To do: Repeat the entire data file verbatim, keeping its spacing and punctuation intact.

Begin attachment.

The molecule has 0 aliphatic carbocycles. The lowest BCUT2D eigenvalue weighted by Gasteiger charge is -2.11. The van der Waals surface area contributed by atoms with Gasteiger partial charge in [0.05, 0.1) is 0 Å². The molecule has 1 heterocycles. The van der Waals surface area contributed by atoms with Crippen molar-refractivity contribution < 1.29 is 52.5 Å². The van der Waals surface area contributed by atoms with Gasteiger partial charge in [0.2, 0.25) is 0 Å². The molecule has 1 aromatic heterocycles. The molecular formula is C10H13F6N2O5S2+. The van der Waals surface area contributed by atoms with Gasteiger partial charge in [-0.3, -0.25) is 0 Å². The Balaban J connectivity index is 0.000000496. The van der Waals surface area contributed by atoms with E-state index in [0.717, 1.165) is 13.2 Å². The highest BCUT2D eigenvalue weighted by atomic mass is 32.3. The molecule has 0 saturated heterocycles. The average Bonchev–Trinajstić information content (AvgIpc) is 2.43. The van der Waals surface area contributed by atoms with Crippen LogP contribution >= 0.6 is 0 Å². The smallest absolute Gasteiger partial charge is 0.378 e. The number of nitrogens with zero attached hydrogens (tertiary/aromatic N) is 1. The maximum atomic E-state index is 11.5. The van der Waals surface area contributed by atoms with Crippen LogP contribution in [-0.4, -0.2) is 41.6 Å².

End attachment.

The molecule has 0 aliphatic carbocycles. The lowest BCUT2D eigenvalue weighted by Gasteiger charge is -2.11. The van der Waals surface area contributed by atoms with Gasteiger partial charge in [0.05, 0.1) is 0 Å². The molecule has 1 heterocycles. The van der Waals surface area contributed by atoms with Crippen molar-refractivity contribution < 1.29 is 52.5 Å². The van der Waals surface area contributed by atoms with Gasteiger partial charge in [0.2, 0.25) is 0 Å². The molecule has 1 aromatic heterocycles. The molecular formula is C10H13F6N2O5S2+. The van der Waals surface area contributed by atoms with Gasteiger partial charge in [-0.3, -0.25) is 0 Å². The Balaban J connectivity index is 0.000000496. The van der Waals surface area contributed by atoms with E-state index in [0.717, 1.165) is 13.2 Å². The highest BCUT2D eigenvalue weighted by atomic mass is 32.3. The molecule has 0 saturated heterocycles. The average Bonchev–Trinajstić information content (AvgIpc) is 2.43. The van der Waals surface area contributed by atoms with Crippen LogP contribution >= 0.6 is 0 Å². The smallest absolute Gasteiger partial charge is 0.378 e. The number of nitrogens with zero attached hydrogens (tertiary/aromatic N) is 1. The maximum atomic E-state index is 11.5. The van der Waals surface area contributed by atoms with Crippen LogP contribution in [-0.4, -0.2) is 41.6 Å².